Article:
Why Do Young Voters Love Ron Paul?
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Nonetheless, there are two good pieces of news in all this.
First, whereas in earlier eras such establishment hostility to a politician’s position could prevent that candidate from making a serious run for president, polls show Paul’s foreign-policy message is likely getting through to a key demographic, giving him a genuine shot at his party’s nomination.
Second, whether Paul eventually wins the GOP nomination or not, the trends embedded in his current electoral coalition will affect our politics long after his candidacy is over — and even if you don’t support Paul’s overall candidacy, that’s a decidedly positive development for those who favor a new foreign policy. (A brief side note: This article is in no way a personal endorsement of Paul’s overall campaign — I have serious problems with some of his economic positions.)
With the defense budget bankrupting our budget and with our imperialist foreign policy making us less safe, the younger generation’s rejection of hubris and hyper-militarism — and that generation’s willingness to support candidates in both parties who similarly reject that militarism — provides a rare ray of hope in these political dark ages. And not just a fleeting hope — but a long-term one.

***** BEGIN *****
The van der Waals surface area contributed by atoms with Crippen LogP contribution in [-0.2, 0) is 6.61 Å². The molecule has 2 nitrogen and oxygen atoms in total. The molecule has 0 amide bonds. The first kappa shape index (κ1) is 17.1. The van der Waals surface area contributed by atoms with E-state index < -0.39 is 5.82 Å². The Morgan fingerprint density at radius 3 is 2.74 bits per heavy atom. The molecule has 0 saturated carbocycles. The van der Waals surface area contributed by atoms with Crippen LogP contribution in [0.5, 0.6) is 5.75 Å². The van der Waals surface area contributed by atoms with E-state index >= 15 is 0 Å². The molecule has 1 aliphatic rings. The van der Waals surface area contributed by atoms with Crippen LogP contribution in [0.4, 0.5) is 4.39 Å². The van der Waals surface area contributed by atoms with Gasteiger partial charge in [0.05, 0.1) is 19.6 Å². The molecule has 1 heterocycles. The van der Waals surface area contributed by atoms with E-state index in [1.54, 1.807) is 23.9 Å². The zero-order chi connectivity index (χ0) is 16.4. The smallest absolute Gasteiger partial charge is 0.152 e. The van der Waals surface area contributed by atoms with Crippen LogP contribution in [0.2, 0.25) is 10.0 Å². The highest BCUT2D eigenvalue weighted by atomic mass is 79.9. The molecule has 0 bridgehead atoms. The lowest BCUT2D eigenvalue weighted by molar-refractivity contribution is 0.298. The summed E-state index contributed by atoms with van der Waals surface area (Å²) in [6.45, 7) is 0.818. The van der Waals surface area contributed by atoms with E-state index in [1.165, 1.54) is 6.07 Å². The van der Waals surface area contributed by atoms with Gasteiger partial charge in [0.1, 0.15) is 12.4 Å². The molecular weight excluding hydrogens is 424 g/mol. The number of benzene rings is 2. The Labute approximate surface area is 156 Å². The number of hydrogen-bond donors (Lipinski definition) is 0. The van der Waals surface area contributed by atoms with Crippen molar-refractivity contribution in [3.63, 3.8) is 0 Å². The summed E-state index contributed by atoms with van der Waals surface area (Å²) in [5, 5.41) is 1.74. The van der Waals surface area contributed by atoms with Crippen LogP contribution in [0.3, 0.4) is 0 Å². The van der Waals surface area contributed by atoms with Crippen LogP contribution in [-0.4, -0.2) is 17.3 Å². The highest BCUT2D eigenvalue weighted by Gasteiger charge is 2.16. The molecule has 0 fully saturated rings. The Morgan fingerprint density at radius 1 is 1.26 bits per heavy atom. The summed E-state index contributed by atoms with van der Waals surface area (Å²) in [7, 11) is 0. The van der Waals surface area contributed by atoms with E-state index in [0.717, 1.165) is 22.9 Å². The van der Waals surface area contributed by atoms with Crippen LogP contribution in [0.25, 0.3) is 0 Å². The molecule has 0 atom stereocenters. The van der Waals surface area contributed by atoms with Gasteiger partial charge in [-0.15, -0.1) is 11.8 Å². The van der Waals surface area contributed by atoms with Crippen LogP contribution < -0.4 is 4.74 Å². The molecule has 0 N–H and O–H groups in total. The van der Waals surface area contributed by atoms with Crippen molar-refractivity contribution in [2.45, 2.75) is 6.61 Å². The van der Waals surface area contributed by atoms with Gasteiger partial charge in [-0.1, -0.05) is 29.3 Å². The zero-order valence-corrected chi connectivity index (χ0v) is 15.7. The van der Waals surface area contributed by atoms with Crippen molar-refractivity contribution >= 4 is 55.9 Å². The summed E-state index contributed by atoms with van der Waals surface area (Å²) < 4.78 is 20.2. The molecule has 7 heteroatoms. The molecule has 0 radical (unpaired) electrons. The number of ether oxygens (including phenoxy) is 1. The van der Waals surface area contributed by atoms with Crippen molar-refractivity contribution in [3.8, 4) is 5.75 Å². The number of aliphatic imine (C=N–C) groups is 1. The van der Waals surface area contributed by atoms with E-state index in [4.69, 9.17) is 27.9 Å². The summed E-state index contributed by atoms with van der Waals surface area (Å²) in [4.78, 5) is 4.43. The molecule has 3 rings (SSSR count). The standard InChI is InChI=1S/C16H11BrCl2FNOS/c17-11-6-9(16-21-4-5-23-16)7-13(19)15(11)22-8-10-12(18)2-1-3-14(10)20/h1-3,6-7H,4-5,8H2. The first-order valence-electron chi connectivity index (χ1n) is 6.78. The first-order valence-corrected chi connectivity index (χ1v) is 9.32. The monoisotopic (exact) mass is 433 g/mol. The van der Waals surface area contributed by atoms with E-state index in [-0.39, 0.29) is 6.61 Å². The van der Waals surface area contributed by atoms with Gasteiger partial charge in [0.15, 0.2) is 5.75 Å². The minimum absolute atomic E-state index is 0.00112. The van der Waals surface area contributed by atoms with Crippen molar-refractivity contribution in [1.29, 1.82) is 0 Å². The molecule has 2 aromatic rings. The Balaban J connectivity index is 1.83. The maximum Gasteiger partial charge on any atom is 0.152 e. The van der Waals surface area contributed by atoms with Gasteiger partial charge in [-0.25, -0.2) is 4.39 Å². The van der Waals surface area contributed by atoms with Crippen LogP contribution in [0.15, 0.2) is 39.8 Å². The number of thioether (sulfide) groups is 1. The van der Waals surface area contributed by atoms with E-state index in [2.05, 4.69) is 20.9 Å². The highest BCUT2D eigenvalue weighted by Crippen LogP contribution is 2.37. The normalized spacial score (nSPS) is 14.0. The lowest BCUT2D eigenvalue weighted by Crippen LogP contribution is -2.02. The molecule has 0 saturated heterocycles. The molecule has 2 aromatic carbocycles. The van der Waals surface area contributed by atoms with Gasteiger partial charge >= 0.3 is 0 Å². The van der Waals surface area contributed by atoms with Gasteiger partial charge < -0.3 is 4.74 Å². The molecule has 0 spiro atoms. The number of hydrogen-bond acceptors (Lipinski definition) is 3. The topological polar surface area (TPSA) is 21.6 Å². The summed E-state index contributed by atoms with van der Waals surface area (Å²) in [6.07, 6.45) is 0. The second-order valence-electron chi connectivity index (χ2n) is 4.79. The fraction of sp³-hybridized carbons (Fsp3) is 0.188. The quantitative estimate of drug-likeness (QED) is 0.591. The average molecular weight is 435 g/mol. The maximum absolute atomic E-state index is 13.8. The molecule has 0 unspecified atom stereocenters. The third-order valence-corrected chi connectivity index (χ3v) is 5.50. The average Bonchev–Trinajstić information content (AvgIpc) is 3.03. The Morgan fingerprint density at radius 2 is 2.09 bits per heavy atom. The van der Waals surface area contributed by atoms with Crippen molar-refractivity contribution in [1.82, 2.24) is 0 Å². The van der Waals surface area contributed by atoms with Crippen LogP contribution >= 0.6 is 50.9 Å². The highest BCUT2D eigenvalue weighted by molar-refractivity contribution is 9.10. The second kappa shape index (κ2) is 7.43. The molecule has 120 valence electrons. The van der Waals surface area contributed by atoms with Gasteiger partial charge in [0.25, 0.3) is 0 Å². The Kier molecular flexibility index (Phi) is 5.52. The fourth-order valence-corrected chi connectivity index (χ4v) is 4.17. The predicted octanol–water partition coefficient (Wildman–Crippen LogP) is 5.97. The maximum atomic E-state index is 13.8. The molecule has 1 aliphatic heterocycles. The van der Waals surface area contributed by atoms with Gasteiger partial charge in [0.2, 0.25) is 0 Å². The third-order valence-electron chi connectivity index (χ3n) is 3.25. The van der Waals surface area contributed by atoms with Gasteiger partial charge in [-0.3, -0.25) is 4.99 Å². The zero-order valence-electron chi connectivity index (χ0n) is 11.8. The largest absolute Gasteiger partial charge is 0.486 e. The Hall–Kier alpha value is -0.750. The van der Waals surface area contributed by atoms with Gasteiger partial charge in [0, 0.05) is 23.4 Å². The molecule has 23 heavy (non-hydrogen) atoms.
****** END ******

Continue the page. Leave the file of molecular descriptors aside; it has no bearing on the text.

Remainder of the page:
As the Pew data show, the younger generation, whose foreign policy views were shaped not by World War II triumphalism but by grinding quagmires like Iraq and Afghanistan, has a far more realistic view of America’s role in the modern world. While that position may shift somewhat over the years, the numbers are striking enough to suggest an impending cultural break from the past. As the younger generation assumes more powerful positions in society and more electoral agency in our democracy, the possibility of such a break gives us reason to believe America can create a new foreign policy paradigm in our lifetime.